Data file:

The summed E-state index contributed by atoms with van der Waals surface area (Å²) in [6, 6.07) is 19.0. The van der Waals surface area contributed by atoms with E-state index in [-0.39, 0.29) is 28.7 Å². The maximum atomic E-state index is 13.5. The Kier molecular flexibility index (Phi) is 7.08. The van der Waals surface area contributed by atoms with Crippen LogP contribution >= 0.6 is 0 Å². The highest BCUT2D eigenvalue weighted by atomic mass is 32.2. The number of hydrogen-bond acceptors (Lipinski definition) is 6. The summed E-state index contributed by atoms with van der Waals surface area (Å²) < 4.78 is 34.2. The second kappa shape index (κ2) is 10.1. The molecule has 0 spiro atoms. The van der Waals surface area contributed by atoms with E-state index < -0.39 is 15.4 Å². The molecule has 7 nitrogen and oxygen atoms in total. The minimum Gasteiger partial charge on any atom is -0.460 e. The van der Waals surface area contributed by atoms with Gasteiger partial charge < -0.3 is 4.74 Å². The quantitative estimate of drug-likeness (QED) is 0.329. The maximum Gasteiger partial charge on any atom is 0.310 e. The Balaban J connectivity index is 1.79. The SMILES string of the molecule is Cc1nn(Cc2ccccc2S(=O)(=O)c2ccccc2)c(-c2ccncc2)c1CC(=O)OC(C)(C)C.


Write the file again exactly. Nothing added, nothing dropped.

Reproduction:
The summed E-state index contributed by atoms with van der Waals surface area (Å²) in [6, 6.07) is 19.0. The van der Waals surface area contributed by atoms with E-state index in [-0.39, 0.29) is 28.7 Å². The maximum atomic E-state index is 13.5. The Kier molecular flexibility index (Phi) is 7.08. The van der Waals surface area contributed by atoms with Crippen LogP contribution >= 0.6 is 0 Å². The highest BCUT2D eigenvalue weighted by atomic mass is 32.2. The number of hydrogen-bond acceptors (Lipinski definition) is 6. The summed E-state index contributed by atoms with van der Waals surface area (Å²) < 4.78 is 34.2. The second kappa shape index (κ2) is 10.1. The molecule has 0 spiro atoms. The van der Waals surface area contributed by atoms with E-state index < -0.39 is 15.4 Å². The molecule has 7 nitrogen and oxygen atoms in total. The minimum Gasteiger partial charge on any atom is -0.460 e. The van der Waals surface area contributed by atoms with Gasteiger partial charge < -0.3 is 4.74 Å². The quantitative estimate of drug-likeness (QED) is 0.329. The maximum Gasteiger partial charge on any atom is 0.310 e. The Balaban J connectivity index is 1.79. The SMILES string of the molecule is Cc1nn(Cc2ccccc2S(=O)(=O)c2ccccc2)c(-c2ccncc2)c1CC(=O)OC(C)(C)C.